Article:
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A vacuum cannon is an interesting physics demonstration that shows how much atmospheric pressure there is at the earths surface, though we do not feel it because our bodies have the same amount of pressure both inside and out. By removing air pressure from inside of a length of pipe the balance with atmospheric pressure is removed, and if the seal is broken on one end air pressure will rush in quickly enough to throw a projectile with a good deal of force.

To learn how I made the vacuum pump used to operate this cannon, take a look at this video: http://youtu.be/UkPLu6mgdWA

The pump is very high quality, and pulls a vacuum much faster than most commercially available pumps, making it ideal for large tasks such as this cannon. Most other pumps would take many minutes to bring a chamber that size down below 25 in/Hg of vacuum.

I first learned of vacuum cannons thanks to this Instructable, and was interested enough to take the project on for myself: https://www.instructables.com/id/Vacuum-Cannon-drives-ping-pong-ball-at-supersonic-/
Can a pump work for the cannon if it is singe stage?
<p>Is there something wrong with this page? I do not see an Instructable anywhere - just lots of sincere comments and a drawing of what looks like a sound suppressor.</p>
Ok thanks! I might just try it...sketch time.
So a question... What if you evacuated the air from the cannon, but pumped that same air into another resovoir that is connected to the vacuum cannon by a ball valve from the back? This way you can use the atmospheric pressure as well as the principles from a regular pneumatic cannon? Would it be worth the trouble?
It wouldn't be worth the trouble with a ball valve, but maybe with a fast acting sprinkler or piston valve.
<p>I came up with an upgrade for your vacuum cannon, I am working on a smaller version of yours, with my modification </p>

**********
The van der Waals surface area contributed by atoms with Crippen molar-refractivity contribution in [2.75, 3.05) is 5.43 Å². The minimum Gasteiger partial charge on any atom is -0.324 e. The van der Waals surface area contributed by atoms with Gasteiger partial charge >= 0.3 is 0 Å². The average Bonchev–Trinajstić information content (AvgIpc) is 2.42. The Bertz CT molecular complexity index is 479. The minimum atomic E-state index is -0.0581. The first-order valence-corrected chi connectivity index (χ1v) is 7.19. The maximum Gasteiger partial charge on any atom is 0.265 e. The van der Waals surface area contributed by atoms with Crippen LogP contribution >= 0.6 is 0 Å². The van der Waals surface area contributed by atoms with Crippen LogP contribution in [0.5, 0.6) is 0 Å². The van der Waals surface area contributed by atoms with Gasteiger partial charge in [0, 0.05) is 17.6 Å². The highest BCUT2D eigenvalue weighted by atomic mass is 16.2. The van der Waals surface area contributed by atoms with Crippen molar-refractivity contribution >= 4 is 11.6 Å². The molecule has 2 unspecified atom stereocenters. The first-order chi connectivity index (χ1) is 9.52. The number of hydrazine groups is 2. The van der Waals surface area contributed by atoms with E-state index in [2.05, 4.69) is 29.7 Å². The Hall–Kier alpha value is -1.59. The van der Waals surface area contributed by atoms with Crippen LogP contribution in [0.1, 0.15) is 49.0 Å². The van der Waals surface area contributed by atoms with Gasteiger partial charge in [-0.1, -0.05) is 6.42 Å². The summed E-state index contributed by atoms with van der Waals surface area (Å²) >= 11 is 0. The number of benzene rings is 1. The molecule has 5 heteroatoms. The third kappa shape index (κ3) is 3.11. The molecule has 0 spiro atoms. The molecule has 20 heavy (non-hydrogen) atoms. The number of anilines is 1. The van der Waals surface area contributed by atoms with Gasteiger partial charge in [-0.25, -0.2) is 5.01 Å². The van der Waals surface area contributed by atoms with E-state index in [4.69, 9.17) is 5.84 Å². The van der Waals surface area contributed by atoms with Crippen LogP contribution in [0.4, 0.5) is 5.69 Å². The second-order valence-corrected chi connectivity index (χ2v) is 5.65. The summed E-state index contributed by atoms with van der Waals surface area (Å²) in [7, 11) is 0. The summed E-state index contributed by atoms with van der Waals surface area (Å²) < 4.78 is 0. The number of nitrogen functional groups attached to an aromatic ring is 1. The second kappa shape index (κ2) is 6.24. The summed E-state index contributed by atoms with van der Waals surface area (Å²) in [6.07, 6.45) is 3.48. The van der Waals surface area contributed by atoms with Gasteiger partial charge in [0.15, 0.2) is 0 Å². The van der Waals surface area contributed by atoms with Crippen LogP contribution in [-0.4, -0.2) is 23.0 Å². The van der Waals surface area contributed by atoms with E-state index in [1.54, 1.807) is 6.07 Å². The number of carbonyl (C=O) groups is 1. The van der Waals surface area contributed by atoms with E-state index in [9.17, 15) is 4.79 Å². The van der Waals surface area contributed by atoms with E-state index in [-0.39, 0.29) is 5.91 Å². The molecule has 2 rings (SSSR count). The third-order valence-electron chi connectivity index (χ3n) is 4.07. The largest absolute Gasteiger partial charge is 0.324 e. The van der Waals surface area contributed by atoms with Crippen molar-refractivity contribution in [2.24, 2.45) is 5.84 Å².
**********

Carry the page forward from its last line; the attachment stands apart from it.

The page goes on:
Is this more powerful than your coaxial piston cannon ?
I have one all made up and ready to go, and wouldn't you know it, the 40mm pipe isn't actually 40mm, it's some obscure size, but is just referred to as 40mm as it's the closest whole number!! the ping pong balls won't fit!! grrrrr my science class was so disappointed!!
cool
This would be awesome in slo mo. Thanks for sharing
I agree! Get this to the Time Warp gang!
would it work to use some sort of quick valve on the breech end so you only have to change one burst disk? I'm curious if that would work because it would save you a lot of time and tin foil
Neat cannon, voted, and went to my Blog: <br>http://faz-voce-mesmo.blogspot.pt/2013/06/o-molde-ja-feito-e-um-canhao-vacuo-e.html
Very cool. An idea for the foil: Maybe you can build a little square frame out of wood or metal that you tape the foil to. The frame would then slide into a bracket that's always mounted on the pipe. Once you start vacuuming, the foil [might] create a seal on the PCV edge and the frame will keep it from giving in..... This way you can quickly change the burst disks.
Why the swinging mount? It seems you would get a lot more range and accuracy with a rigid mount.
Because making a rigid mount for a pipe that size would have taken more time and resources. That's the only reason. The swinging mount worked fine for the video demonstration. I didn't need anything permanent since chances are i'll be slicing up the pipe for other projects soon anyway.